In the first example, you must always have the update_remote_database() function present.  As the application grows, this function might move to a location far removed from where it’s called.  If, later on, the remote database is disabled, how do you stop calling it?  In the first example, you have to remove the function and look for where it’s called to remove the reference as well.

In the second example, you just remove the hook.  The original callee doesn’t change because, well, it wasn’t actually calling the function directly in the first place.

How jQuery Does It

Events in jQuery are easy. If you want to listen to the click event on a particular element, you add your handler inside jQuery('#element-id').click(function() { ... });.  If you’ve done much web development work at all, you’ve seen code similar to that quite often.

But did you know jQuery supports custom events?

In reality, the .click() method is just shorthand for .on('click').  Looking at the second way of registering a click event listener, you can easily see how this can be extended with custom events.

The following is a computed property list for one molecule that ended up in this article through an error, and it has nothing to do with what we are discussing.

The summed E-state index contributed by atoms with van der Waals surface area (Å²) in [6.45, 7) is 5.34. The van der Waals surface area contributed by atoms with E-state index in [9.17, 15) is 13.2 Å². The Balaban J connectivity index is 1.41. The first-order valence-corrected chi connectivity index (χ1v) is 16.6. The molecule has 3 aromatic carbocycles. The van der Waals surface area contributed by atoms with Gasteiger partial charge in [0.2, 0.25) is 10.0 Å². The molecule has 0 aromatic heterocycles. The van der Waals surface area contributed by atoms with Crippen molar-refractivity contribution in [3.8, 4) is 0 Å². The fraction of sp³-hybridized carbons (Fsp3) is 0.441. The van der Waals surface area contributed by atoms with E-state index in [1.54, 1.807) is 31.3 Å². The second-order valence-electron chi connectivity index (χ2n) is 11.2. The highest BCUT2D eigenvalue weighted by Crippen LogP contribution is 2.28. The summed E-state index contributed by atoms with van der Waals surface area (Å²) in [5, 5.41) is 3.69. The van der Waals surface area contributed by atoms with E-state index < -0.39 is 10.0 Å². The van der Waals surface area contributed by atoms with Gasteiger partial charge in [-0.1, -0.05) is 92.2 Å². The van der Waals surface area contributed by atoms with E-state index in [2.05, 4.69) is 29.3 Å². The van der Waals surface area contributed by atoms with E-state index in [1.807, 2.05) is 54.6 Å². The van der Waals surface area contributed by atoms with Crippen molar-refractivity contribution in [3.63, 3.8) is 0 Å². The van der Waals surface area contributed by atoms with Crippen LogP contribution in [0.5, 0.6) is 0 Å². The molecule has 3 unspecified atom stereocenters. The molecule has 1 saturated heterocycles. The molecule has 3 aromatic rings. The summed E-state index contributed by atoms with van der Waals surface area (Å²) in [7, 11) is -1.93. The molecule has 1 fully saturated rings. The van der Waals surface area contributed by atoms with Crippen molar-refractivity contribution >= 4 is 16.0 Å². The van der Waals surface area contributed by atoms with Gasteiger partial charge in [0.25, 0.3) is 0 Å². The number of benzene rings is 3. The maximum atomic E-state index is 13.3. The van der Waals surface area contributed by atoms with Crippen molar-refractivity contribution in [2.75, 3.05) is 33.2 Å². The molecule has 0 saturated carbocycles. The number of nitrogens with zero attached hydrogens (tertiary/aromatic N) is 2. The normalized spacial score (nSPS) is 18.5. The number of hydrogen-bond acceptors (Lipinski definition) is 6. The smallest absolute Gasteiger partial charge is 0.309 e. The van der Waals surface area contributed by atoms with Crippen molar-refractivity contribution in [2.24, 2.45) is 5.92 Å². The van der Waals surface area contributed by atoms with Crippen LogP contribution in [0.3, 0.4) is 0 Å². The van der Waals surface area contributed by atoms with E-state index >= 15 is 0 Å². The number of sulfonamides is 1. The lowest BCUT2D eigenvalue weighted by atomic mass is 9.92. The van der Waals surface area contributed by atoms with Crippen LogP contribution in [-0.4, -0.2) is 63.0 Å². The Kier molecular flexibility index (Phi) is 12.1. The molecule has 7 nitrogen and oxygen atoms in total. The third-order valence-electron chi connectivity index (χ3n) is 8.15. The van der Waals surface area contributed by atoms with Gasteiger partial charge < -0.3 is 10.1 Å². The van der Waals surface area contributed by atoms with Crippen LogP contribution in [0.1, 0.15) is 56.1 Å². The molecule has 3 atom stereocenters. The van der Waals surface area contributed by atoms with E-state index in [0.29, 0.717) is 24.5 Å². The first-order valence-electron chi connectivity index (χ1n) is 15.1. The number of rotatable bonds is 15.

Let’s say our code does some background processing of large chunks of data. 3  When the processing is complete, you want to trigger the “oliver-twist” event to let the system know you’re ready for more data.

To do things globally, it’s easiest to bind these events to the document object rather than to specific elements of the DOM.  This way, they’re accessible to everything, and your code doesn’t need to know anything about the page markup to function – remember, it’s all about decoupling.

In this example, we listen for the “oliver-twist” event and then pass in more data:

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$(document).on('olver-twist', function() {